President Petro Poroshenko has announced a ‘day of silence’ in eastern Ukraine, to start from December 9. The move is aimed to secure previous ceasefire agreements reached in Minsk in early September.
A Ukrainian serviceman stands at a checkpoint in Schastya, near the eastern Ukrainian town of Luhansk October 7, 2014. (Reuters/David Mdzinarishvili)
Meeting Ukraine’s top military officials on Thursday, including Ukraine’s defense and interior ministers, Poroshenko pronounced measures to deal with the crisis in eastern Ukraine.
The “day of silence” should be launched in the region on December 9, with further moves to be applied should the anti-government forces violate the previous Minsk agreements, the president’s official website reported.
The leaders of the People’s Donetsk and Lugansk republics have said they are eager to accept the move suggested by Kiev, but doubt government forces will observe the ceasefire.
“Militia troops only return fire,” Donetsk military representatives told the Tass news agency.
Agreement on the “day of silence” has been reached with no preliminary conditions, with the ceasefire terms to be discussed in Minsk next week, the Donetsk rebel forces’ representatives told RIA Novosti news agency, adding that the exact date of the talks has not been set yet.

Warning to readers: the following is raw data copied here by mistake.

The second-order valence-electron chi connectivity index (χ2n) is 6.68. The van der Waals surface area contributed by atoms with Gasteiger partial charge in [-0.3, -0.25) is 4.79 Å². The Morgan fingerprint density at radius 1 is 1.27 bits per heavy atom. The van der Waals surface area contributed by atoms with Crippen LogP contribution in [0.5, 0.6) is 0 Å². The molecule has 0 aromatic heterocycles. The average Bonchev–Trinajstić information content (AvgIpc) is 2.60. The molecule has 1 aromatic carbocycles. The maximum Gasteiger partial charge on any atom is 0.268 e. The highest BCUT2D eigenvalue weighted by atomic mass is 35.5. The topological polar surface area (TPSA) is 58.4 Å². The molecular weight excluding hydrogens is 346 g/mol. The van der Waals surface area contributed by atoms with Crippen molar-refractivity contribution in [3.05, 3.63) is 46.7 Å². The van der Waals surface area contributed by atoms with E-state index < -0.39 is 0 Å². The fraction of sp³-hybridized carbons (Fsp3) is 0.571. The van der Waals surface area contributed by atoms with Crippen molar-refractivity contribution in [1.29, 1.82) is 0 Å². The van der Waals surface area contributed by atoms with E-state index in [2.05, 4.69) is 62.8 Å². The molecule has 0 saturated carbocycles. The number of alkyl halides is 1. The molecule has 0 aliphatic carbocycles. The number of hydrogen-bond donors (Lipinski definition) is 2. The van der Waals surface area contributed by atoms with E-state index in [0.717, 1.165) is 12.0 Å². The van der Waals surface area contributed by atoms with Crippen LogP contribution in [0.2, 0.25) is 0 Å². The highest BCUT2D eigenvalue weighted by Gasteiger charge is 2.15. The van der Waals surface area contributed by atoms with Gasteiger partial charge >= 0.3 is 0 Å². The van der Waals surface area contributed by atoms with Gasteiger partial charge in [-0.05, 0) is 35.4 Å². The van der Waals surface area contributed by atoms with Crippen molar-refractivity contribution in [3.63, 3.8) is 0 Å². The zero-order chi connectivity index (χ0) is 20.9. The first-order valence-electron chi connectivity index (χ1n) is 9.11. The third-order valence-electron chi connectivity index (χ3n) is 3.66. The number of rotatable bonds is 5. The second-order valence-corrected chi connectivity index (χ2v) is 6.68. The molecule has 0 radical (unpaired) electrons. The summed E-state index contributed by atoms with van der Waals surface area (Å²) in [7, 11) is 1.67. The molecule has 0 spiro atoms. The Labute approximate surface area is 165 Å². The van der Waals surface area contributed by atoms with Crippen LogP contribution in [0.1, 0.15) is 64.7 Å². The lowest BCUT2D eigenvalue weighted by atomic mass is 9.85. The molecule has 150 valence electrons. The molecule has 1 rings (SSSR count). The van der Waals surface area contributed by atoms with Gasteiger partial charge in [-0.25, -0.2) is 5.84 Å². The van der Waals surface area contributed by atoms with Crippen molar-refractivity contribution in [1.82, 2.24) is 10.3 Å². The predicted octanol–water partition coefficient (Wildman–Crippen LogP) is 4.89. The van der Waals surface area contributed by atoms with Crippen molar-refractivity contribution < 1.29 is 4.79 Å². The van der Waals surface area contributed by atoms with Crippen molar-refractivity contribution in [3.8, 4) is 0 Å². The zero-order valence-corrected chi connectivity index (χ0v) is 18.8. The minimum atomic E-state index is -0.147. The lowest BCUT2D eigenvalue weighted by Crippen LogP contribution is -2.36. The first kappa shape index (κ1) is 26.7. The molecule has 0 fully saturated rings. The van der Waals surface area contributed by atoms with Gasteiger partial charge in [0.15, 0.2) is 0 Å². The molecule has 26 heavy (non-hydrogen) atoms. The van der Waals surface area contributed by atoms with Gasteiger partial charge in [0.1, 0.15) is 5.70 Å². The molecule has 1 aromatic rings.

Despite previous ceasefire accords, reached as a result of the contact group meeting in the Belarusian capital on September 5, fighting in eastern Ukraine has continued.
Quoting a figure of “1,000 deaths” since the September talks, the outgoing president of the European Council, Herman Van Rompuy, said last month that he could no longer call the situation a ceasefire.
On Thursday, EU foreign policy chief Federica Mogherini called for the Minsk ceasefire to be complied with, as it was the “only framework document” agreed upon by all sides of the conflict. Speaking at the Council of Foreign Ministers at the Organization for Security and Cooperation in Europe (OSCE), she also demanded that Ukrainian authorities launch a national dialogue.
In his opening address to the council in Basel, the OSCE Chairperson-in-Office and Swiss Foreign Minister Didier Burkhalter highlighted the importance of the Minsk protocol, saying its implementation was currently limited in the region.
Describing the situation in Ukraine as “fragile,” Burkhalter called for the international community’s support toward OSCE initiatives in Ukraine, adding that Switzerland would support the Special Monitoring Mission with a further 2 million Swiss francs ($2.07 million), and remains committed to supporting the mission beyond the end of the Swiss chairmanship of the OSCE.
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